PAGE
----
Thursday, April 19, 2018

Bicycle Day

Though LSD was first synthesized in 1938, it was not until 1943 that the first human LSD trip was recorded.  Albert Hofmann, a chemist at Sandoz Laboratories in Switzerland, had synthesized several derivatives of ergot, a fungus found on rye, in search of a new stimulant pharmaceutical to induce childbirth.  After accidentally absorbing a small amount of his 25th derivative during synthesis, Hofmann noticed some strange effects, and felt:

"… affected by a remarkable restlessness, combined with a slight dizziness. At home I lay down and sank into a not unpleasant intoxicated-like condition, characterized by an extremely stimulated imagination. In a dreamlike state, with eyes closed (I found the daylight to be unpleasantly glaring), I perceived an uninterrupted stream of fantastic pictures, extraordinary shapes with intense, kaleidoscopic play of colors. After some two hours this condition faded away."

Three days later, on April 19th 1943, Hofmann decided to intentionally ingest 0.25 milligrams of his LSD-25 to confirm the true effects of the new drug.  He believed this tiny amount to be a threshold dose, but soon realized he had underestimated the potency of his discovery. Within an hour, Hofmann was experiencing the radical mental perception shifts of humanity’s first acid trip.  Since wartime restrictions prevented the use of motor vehicles, he asked his lab assistant to escort him home by bicycle, and hence the date became known as "Bicycle Day."  Once home on his couch and assured by his physician that he was not fatally poisoned, Hofmann began to enjoy his "trip":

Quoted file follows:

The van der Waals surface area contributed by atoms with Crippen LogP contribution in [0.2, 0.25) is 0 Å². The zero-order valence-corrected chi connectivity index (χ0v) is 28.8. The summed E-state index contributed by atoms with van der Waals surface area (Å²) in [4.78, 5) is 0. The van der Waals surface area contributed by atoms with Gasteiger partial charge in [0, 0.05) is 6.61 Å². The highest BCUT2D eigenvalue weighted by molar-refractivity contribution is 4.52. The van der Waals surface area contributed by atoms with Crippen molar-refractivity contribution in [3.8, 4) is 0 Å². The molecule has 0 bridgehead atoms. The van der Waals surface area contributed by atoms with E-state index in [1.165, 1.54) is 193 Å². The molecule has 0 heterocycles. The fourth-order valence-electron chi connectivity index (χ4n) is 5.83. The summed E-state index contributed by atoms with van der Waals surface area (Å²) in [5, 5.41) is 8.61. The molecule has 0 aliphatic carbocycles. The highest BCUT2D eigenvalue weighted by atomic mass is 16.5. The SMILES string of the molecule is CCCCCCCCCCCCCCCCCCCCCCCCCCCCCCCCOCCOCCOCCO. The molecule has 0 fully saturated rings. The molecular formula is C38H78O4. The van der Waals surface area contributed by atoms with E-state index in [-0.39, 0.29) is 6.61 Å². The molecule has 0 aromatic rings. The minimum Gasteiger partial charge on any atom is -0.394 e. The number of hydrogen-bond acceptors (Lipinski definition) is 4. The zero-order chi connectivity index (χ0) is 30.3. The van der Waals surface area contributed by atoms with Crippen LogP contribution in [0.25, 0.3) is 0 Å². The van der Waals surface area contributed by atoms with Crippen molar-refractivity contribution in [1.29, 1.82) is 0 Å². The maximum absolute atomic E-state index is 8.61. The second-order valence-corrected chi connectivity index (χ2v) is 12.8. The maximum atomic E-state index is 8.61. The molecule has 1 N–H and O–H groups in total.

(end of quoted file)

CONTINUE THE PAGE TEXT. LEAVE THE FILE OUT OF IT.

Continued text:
"… little by little I could begin to enjoy the unprecedented colors and plays of shapes that persisted behind my closed eyes. Kaleidoscopic, fantastic images surged in on me, alternating, variegated, opening and then closing themselves in circles and spirals, exploding in colored fountains, rearranging and hybridizing themselves in constant flux…"

After his bicycle day experience, Hofmann realized he had made a remarkable discovery. He saw incredible potential in LSD for use in psychotherapy, but because of its "intense and introspective nature," he never imagined LSD would have popular appeal.  Little did he know that this new drug would go on to become a major catalyst in the development of the 1960s counter-culture, with the Haight-Ashbury as its ground zero. From the 1960s onward, the San Francisco Bay Area came to be known to the growing global psychedelic community as the "acid triangle," where the majority of the world's LSD supply was produced and distributed. [Hofmann often commented that he wished he had never synthesized the chemical compound, and AM by no means endorses the use of illicit substances. This article merely provides a historical context.]